We believe that in a fair and democratic society all members should have the right to vote, and people living in prisons are part of our society. They are valued members of communities and families. To take away their right to vote is an unfair disenfranchisement We all expect that people in prison have the opportunity to heal and learn so they can contribute to a thriving society when they return to their communities. By not allowing people to vote while in prison, we are removing their ability to invest in and contribute to society and our democratic process. It's cruel and counter-productive. When Parliament changed the law in 2010 they used voting rights as a form of punishment, and this breaches the Bill of Rights. As New Zealanders we seek fairness and community. If we reinstate voting rights for people serving time in prison, it means that come next election time, thousands more people would be able to participate in our democracy, and put their ballot in the box as an investment in their - and our - futures. We believe a thriving society requires the voices of all it's people in order to make decisions that elevate everyone. By including everyone's voices we can have a truly representative democracy.
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  • Open letter to Waikato Regional Council to pay contractors a living wage
    A Living Wage is the income necessary to provide workers and their families with the basic necessities of life. The Living Wage enables workers to live with dignity and to participate as active citizens in society. Research has found a Living Wage enables employees to be able to spend more time with their families, feel valued, be less stressed and consequently happier and more motivated in their workplaces. Furthermore, treatment of employees is integral to business success. A report undertaken in the UK found implementation of a living wage decreases staff turnover and increases productivity. Reference: Brown, Newman & Blair, (2014) "The Difference a Living Wage makes" Paper to the Population Health Congress
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  • #protectihumātao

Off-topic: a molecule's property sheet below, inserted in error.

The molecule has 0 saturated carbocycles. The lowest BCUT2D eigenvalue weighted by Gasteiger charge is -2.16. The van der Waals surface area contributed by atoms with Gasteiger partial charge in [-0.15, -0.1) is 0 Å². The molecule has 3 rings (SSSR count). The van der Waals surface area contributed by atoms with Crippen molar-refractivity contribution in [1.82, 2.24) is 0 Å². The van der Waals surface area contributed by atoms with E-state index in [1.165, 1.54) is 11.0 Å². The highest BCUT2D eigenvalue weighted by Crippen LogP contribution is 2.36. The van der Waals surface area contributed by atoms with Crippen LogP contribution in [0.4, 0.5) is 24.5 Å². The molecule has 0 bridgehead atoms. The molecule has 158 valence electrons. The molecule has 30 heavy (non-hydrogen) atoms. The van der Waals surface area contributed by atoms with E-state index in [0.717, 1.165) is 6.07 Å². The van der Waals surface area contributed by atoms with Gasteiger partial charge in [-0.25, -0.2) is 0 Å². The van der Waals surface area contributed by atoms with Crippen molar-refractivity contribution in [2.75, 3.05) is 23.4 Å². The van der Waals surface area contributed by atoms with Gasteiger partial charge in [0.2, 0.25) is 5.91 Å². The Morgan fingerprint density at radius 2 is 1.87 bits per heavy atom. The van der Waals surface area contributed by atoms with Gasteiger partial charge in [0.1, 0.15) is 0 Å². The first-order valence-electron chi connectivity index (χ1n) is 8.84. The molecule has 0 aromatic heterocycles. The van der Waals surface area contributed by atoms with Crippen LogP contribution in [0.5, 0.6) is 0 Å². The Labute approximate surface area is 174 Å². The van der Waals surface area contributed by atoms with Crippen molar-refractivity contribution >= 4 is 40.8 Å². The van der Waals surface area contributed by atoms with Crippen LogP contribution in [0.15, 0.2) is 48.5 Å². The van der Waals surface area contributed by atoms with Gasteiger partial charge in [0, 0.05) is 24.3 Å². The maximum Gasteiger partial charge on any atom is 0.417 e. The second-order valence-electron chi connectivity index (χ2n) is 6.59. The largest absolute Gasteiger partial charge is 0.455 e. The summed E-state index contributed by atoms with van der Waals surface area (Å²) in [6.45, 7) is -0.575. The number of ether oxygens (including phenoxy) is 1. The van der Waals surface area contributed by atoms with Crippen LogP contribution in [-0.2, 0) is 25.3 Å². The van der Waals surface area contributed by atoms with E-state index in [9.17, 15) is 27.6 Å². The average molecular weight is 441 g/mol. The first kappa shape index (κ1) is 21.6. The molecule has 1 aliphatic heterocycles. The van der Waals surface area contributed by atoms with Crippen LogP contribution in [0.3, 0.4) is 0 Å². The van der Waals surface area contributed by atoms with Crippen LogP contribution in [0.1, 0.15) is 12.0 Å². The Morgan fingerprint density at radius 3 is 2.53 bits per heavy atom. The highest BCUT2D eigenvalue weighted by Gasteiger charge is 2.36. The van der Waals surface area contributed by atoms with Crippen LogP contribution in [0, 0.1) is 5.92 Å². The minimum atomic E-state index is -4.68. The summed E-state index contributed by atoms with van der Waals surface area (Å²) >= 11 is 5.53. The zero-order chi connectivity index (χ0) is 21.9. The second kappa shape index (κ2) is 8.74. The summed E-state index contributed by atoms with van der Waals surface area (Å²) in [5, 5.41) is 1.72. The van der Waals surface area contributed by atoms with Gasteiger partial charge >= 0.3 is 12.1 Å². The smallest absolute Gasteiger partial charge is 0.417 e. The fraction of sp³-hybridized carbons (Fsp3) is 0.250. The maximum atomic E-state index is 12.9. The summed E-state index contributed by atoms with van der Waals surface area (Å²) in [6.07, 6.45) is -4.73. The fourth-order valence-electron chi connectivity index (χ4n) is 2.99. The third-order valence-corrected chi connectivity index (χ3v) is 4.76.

Update 27 July 2019 For over three years, the SOUL campaign to #protectIhumātao has engaged in non-violent, direct action to raise awareness and build public support. This petition was delivered to Parliament in May and the Select Committee reported back this week: https://www.stuff.co.nz/national/114507477/ihumtao-eviction-select-committee-urges-parliament-to-note-protesters-concerns The petition was also delivered to Auckland Mayor Phil Goff https://www.rnz.co.nz/news/national/386696/hikoi-confronts-phil-goff-over-ihumatao-development On Tuesday 23 July more than 70 police turned up unannounced to Ihumaatao to issue eviction notices to mana whenua and destroy the structures that have been set up by kaitiaki (land protectors, guardians). To support the protection of Ihumaatao you can: ❤️ Sign the petition to stay in touch with the campaign and events. ❤️ Send an email to the Prime Minister, the Finance Minister or Auckland Mayor asking to resolve this issue: https://actionstation.org.nz/action/protect-ihumaatao/choose ❤️ Donate for the SOUL campaign: https://donate.actionstation.org.nz/saveihumatao ❤️ Bring yourself, come to the whenua (land). Please be peaceful, no alcohol, take rubbish away with you. ********* The Ihumaatao landscape (of which the land in question, Special Housing Area 62, is a part) is a rare cultural heritage landscape that matters because its stories, relationships, built heritage, ecological values and archaeological sites are critical to our understanding of the histories and futures of our city and country. For mana whenua (local Māori), this place embodies sources of identity and wellbeing as well as family, community and tribal relationships. This area is one of the last remnants of the archaeologically rich stonefields landscapes across Auckland. and is one of the last surviving places where the land and stone walls used by Māori for growing new crops, such as wheat and European vegetables for the Auckland markets prior to 1863, still exists. The land was confiscated ‘by proclamation’ under the New Zealand Settlements Act in 1863 as part of the colonial invasion of the Waikato that drove mana whenua from their lands, ahead of the settler armies. Overnight they were made landless and impoverished. Now, that existence is further threatened by the commercial development. The proposed development site is minutes from the Auckland International Airport and should be considered as a promising cultural, heritage and ecotourism location. For many years there have been aspirations for social enterprise, local employment and sustainability initiatives that enable kaitiakitanga and tino rangatiratanga. Local and central government used the fast-track, developer-friendly provisions of the Special Housing Areas Act 2013 to designate the land. Mana whenua and community concerns were sidelined. Mana whenua have suffered enough for the good of the developing city and every critical account of history agrees with them. For more than three years, the SOUL campaign to #protectIhumātao has engaged in non-violent, direct action to raise awareness and build public support. Our guided walks and events on the land have attracted thousands of visitors. We have presented concerns to the Auckland Council Governing Body and to Parliament, met with politicians and been to the United Nations three times in two years. In 2017 the UN Committee on the Elimination of Racism and Discrimination wrote to the NZ Government recommending that it ensure proper consultation with all affected Maori on this issue. A recent Environment Court decision showed significant flaws in New Zealand’s heritage legislation that did not allow the Court to consider the values of whole cultural heritage landscape when reviewing Heritage NZ’s decision to grant the company the authority to modify or destroy Maori archaeological and other heritage sites on the land. Gaining that authority doesn't make the decision right, it simply puts it within the narrow terms of the existing law and allows the developer to proceed. SOUL has now exhausted every legal means to stop the development. Now we are fast approaching a confrontation on the land but will keep doing everything we can to prevent that from happening. What we need is collective action and innovative thinking to resolve this mounting crisis. We’re now calling on the public to take a stand for this land. Join us in protecting this unique landscape for all New Zealanders and future generations. Please sign this petition now!